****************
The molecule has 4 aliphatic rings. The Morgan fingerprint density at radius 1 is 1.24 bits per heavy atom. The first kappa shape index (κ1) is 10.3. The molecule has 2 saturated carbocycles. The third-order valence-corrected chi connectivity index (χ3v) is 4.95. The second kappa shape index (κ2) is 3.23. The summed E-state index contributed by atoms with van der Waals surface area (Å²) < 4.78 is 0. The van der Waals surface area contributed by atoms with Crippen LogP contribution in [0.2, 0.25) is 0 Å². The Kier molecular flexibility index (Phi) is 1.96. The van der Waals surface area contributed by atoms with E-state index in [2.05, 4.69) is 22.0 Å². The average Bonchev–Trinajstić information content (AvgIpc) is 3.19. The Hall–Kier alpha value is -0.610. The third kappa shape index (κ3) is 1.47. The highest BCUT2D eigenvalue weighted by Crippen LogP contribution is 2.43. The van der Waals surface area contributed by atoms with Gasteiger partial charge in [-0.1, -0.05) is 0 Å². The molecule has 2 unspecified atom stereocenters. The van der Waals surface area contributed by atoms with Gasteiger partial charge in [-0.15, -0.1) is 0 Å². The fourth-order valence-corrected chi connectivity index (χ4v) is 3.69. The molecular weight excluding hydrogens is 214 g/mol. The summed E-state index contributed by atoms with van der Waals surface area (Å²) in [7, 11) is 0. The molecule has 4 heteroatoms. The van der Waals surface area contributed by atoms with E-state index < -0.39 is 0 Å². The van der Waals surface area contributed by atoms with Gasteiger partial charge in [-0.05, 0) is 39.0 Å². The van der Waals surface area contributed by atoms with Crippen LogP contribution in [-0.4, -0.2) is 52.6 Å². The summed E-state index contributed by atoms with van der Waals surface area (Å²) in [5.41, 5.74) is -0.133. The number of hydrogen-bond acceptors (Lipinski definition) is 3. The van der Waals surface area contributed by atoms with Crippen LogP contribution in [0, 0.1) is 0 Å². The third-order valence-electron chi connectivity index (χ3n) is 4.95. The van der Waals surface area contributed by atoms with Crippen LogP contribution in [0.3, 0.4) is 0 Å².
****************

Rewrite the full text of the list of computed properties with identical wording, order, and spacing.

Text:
The molecule has 4 aliphatic rings. The Morgan fingerprint density at radius 1 is 1.24 bits per heavy atom. The first kappa shape index (κ1) is 10.3. The molecule has 2 saturated carbocycles. The third-order valence-corrected chi connectivity index (χ3v) is 4.95. The second kappa shape index (κ2) is 3.23. The summed E-state index contributed by atoms with van der Waals surface area (Å²) < 4.78 is 0. The van der Waals surface area contributed by atoms with Crippen LogP contribution in [0.2, 0.25) is 0 Å². The Kier molecular flexibility index (Phi) is 1.96. The van der Waals surface area contributed by atoms with E-state index in [2.05, 4.69) is 22.0 Å². The average Bonchev–Trinajstić information content (AvgIpc) is 3.19. The Hall–Kier alpha value is -0.610. The third kappa shape index (κ3) is 1.47. The highest BCUT2D eigenvalue weighted by Crippen LogP contribution is 2.43. The van der Waals surface area contributed by atoms with Gasteiger partial charge in [-0.1, -0.05) is 0 Å². The molecule has 2 unspecified atom stereocenters. The van der Waals surface area contributed by atoms with Gasteiger partial charge in [-0.15, -0.1) is 0 Å². The fourth-order valence-corrected chi connectivity index (χ4v) is 3.69. The molecular weight excluding hydrogens is 214 g/mol. The summed E-state index contributed by atoms with van der Waals surface area (Å²) in [7, 11) is 0. The molecule has 4 heteroatoms. The van der Waals surface area contributed by atoms with E-state index < -0.39 is 0 Å². The van der Waals surface area contributed by atoms with Gasteiger partial charge in [-0.05, 0) is 39.0 Å². The van der Waals surface area contributed by atoms with Crippen LogP contribution in [-0.4, -0.2) is 52.6 Å². The summed E-state index contributed by atoms with van der Waals surface area (Å²) in [5.41, 5.74) is -0.133. The number of hydrogen-bond acceptors (Lipinski definition) is 3. The van der Waals surface area contributed by atoms with Crippen LogP contribution in [0, 0.1) is 0 Å². The third-order valence-electron chi connectivity index (χ3n) is 4.95. The van der Waals surface area contributed by atoms with Crippen LogP contribution in [0.3, 0.4) is 0 Å².